Continue reading "Obama Administration Says It Will Recognize Utah Same-Sex Marriages" »


HRC Calls on Feds to Recognize Utah Same-Sex Marriages; ACLU Prepares Lawsuit

The Human Rights Campaign today called on U.S. Attorney General Eric Holder to ensure that the marriages of more than 1300 gay couples who married before the SCOTUS stay are recognized by the federal government, the Salt Lake Tribune reports:

HolderIn a letter delivered to Holder Thursday, the civil rights organization said there is no "legal reason to question the validity" of marriages that occurred between Dec. 20 and Jan. 6, when the U.S. Supreme Court stayed a federal judge’s ruling overturning Utah’s ban on same-sex marriage.

The letter pointed out Utah Gov. Gary Herbert initially directed state agencies to recognize the marriages.

"Even though the governor’s office has now made a political decision to cut off this recognition, it continues to insist that it makes no pronouncement about the validity of these unions," wrote Chad Griffin, president of the Human Rights Campaign (HRC). "There is simply no reason for the United States government not to extend federal recognition to these more than 1,300 couples."

HRC also sent a letter to attorneys general in 17 states where same-sex marriage is legal, calling on them to recognize the Utah marriages.

The Department of Justice is reviewing Herbert's decision to put the marriages on hold.

BakerSupport for marriage equality in Utah is at a record high, the Washington Blade reports:

A recent consumer survey conducted in Utah reveals that support for same-sex marriage in the state was at an all-time high last week just before the Supreme Court halted the weddings with a stay.

The poll, conducted using Google’s digital platform polling system, found that support for same-sex marriage reached 41 percent as of last week. Although the poll shows a majority of Utah voters have yet to embrace marriage equality, the result demonstrates a 13-point increase in support over two years when compared to an earlier poll from Brigham Young University.

David Baker (pictured), a Mormon and gay D.C. activist, said he ran the poll in the aftermath of the federal district court ruling in Utah in favor of marriage equality for more updated data on the state’s support for same-sex nuptials.

UtahThe ACLU is planning a lawsuit against Utah for putting marriages on hold, TPM reports:

The ACLU called for plaintiffs on Wednesday, and got "overwhelming interest" from couples who were married before the stay was granted.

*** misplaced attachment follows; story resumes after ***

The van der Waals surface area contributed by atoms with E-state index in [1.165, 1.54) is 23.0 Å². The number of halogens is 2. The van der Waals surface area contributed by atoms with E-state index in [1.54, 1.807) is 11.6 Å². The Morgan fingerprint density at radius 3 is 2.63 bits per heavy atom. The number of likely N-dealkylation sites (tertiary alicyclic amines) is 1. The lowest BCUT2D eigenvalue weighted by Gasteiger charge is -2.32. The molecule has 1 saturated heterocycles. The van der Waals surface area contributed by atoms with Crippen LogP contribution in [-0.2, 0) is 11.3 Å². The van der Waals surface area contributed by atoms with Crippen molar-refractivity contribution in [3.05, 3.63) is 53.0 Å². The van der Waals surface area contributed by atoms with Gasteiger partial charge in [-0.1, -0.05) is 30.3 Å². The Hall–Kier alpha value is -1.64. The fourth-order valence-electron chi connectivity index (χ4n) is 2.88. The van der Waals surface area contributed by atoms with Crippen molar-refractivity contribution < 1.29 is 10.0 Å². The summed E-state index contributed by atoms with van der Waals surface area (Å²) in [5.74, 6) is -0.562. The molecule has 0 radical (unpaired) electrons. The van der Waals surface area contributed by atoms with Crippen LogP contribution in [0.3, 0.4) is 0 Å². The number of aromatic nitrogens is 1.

"We have a great pool and we are working through that, and plan to bring litigation that will protect all marriages, whether the couples are named plaintiffs or not," the ACLU said in a statement.

In a letter to Utah Attorney General Sean Reyes on Wednesday, ACLU of Utah legal director John Mejia called on the state to recognize the same-sex marriages performed before the stay.

"In short, these marriages are valid and have vested the married couples with rights that the state and federal governments must recognize. Utah and the federal government should thus accord same-sex couples who married in Utah all of the same protections and obligations that married couples of the opposite sex receive," he wrote. "When these couples married, they immediately obtained all of the same protections and obligations enjoyed by all of the other married couples in Utah."

Meanwhile, Utah Attorney General Sean Reyes is telling county clerks to complete the paperwork for same-sex marriages performed before the SCOTUS stay, the AP reports:

Reyes' spokeswoman Missy Larsen says the office is notifying counties Thursday afternoon...Larsen says Reyes' new directive was issued to clear up some confusion and only applies to marriages that were solemnized.

And The National Center for Lesbian Rights (NCLR) announced today that it was joining the law firm of Magleby & Greenwood, P.C., as counsel for the plaintiff couples in Kitchen v. Herbert, the case which went before Judge Shelby and has been appealed to the Tenth Circuit:

The case was brought by three same-sex couples in Utah: Derek Kitchen and Moudi Sbeity; Karen Archer and Kate Call; and Laurie Wood and Kody Partridge. On December 20, 2013, U.S. District Court Judge Robert J. Shelby ruled that Utah’s ban on marriage by same-sex couples violates the U.S. Constitution’s guarantees of equal protection and due process of law. The Tenth Circuit has ordered an expedited briefing schedule, with briefing to be completed by February 25, 2014.